About Me

My photo
Nairobi, Kenya
I an ex member of both 7 and 8 Squadron's of the Rhodesian war spending most of my operational time on Seven Squadron as a K Car gunner. I was credited for shooting down a fixed wing aircraft from a K Car on the 9 August 1979. This blog is from articles for research on a book which I HAVE HANDED THIS MANUSCRIPT OVER TO MIMI CAWOOD WHO WILL BE HANDLING THE PUBLICATION OF THE BOOK OF WHICH THERE WILL BE VERY LIMITED COPIES AVAILABLE Contact her on yebomimi@gmail.com The latest news is that the Editing is now done and we can expect to start sales and deliveries by the end of April 2011

Blog Archive

Search This Blog



Sunday, June 14, 2009

Wouter Basson in Rhodesia

Extract form the Sunday Times 31 October 1999

A Mercenary Confesses

I saw Dr Death inject five men before they were thrown alive from plane. MICHAEL SCHMIDT reports on five murders that have escaped the attention of the courts. A former soldier of fortune has made a taped confession in which he claims he saw Wouter Basson 'doctor' five guerrillas on a plane in 1979 before they were thrown out over Mozambique. Retired French Foreign Legionnaire Charles 'Chris' Timothy Pessarra claimed from his home in Texas this week that Basson, who he says was wearing a mask, injected two of the guerrillas with an unknown substance. He says the five men had been disguised in the camouflage uniforms of the Rhodesian Selous Scouts and were poisoned so they would spread 'contamination' among the guerrilla force that recovered them

A FORMER French Foreign Legionnaire this week claimed he saw South African chemical warfare expert Dr Wouter Basson inject five unconscious guerrillas with a solution on board a "death plane" from which they were then thrown out over Mozambique

Retired mercenary Charles "Chris" Timothy Pessarra, 50, who also served in the Rhodesian and South African armies, told a chilling tale of a top-secret flight aboard a Rhodesian Air Force Dakota at the tail-end of the Rhodesian bush war.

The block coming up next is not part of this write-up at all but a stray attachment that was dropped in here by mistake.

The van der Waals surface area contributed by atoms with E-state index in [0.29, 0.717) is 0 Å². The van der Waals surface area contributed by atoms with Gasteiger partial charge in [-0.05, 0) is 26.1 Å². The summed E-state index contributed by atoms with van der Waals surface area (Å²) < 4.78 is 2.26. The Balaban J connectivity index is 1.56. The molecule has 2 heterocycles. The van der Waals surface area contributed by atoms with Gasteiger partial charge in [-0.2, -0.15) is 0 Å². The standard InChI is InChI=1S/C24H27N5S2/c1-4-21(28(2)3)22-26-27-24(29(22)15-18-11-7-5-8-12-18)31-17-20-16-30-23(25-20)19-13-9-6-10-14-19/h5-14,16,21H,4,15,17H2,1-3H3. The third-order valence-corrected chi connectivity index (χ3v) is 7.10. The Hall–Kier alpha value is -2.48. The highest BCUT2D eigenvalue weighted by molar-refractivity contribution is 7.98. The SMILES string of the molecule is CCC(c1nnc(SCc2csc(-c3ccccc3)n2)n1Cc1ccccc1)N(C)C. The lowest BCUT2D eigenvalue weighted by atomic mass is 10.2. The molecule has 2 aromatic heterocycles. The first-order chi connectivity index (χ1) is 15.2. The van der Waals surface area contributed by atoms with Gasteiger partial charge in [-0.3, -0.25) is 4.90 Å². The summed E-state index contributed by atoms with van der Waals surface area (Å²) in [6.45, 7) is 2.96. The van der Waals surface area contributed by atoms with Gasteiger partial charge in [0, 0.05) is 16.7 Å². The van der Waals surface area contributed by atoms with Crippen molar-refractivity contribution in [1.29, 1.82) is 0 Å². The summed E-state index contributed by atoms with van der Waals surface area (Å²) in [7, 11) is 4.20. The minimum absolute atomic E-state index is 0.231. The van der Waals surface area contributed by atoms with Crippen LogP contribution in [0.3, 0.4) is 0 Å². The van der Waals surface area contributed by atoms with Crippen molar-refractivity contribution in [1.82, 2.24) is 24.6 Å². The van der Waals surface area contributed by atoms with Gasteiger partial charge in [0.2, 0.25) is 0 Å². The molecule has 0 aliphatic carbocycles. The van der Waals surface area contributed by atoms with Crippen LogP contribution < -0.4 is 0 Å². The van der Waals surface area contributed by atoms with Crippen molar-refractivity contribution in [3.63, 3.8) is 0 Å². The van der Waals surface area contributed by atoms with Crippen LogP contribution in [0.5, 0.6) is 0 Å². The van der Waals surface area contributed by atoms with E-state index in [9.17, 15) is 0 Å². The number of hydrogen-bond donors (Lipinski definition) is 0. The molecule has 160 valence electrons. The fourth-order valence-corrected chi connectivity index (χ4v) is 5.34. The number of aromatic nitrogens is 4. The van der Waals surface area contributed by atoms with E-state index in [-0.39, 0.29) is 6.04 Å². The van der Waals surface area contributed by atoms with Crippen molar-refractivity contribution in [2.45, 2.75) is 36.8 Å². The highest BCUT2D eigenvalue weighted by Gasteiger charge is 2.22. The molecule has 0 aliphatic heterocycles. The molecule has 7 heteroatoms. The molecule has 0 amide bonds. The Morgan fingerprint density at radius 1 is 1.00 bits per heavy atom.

Pessarra's testimony about the alleged flight in May 1979, which has never been previously revealed and which is not known to Basson's prosecutors, was sent to the Sunday Times from a town in rural Texas, recorded on two micro-cassette tapes. He added some details later in a phone conversation.
Pessarra describes a memorable night at the airfield at Buffalo Range, near Chiredzi in the south of Rhodesia, 20km from the Mozambican border - nicknamed the Russian Front - where he was an airborne-assault paratroop instructor.

The tape begins with Pessarra's description of the night in May 1979 when a Dakota aircraft was due to fly across the border into Mozambique at 9pm.
The pilot of the Dakota, a civilian Air Rhodesia pilot who flew reserve for the air force, begged him to come on the flight because he was worried about the unusual levels of secrecy involved.
At 2pm that day, Pessarra says, he argued at length with a Rhodesian major , and a former Foreign Legionnaire serving with the Selous Scouts. The Scouts wanted five parachutes, but Pessarra said he had not received any orders to that effect from air force headquarters.
Pessarra says that he examined the Dakota, and that its interior windows had been blacked out and the pilot's cabin sealed off with canvas.
But he was able to see what was being loaded: "Five . . . semi-conscious [Zimbabwe African National Liberation Army] terrorists into the back of the Dak.
"I recognized several different people from the Recce people, and also recognized an American intelligence officer and two of the gentlemen who I'd seen once before with the Recce people, the South African Recce [reconnaissance unit]."
He says Basson "drove up in the Land Rover . . . he was there for at least a few hours". Basson "did not have a beard; hell of a bit more hair. He looked like a German hunter out on safari."
Pessarra sneaked onto the aircraft through the navigator's door. "I was able to look through the side window, saw them load the bodies. They were still conscious.
"Basson got out of the door . . . on the right-hand side of the Land Rover, walked around the side, climbed up the steps. He had his case with him. He bent over them inside the door, on the back part of the aircraft between the last seats and the doors."
Peeping through a hole in the canvas screen, Pessarra saw "the terrs [terrorists], they were semi-unconscious, some of them were obviously, I could see, alive".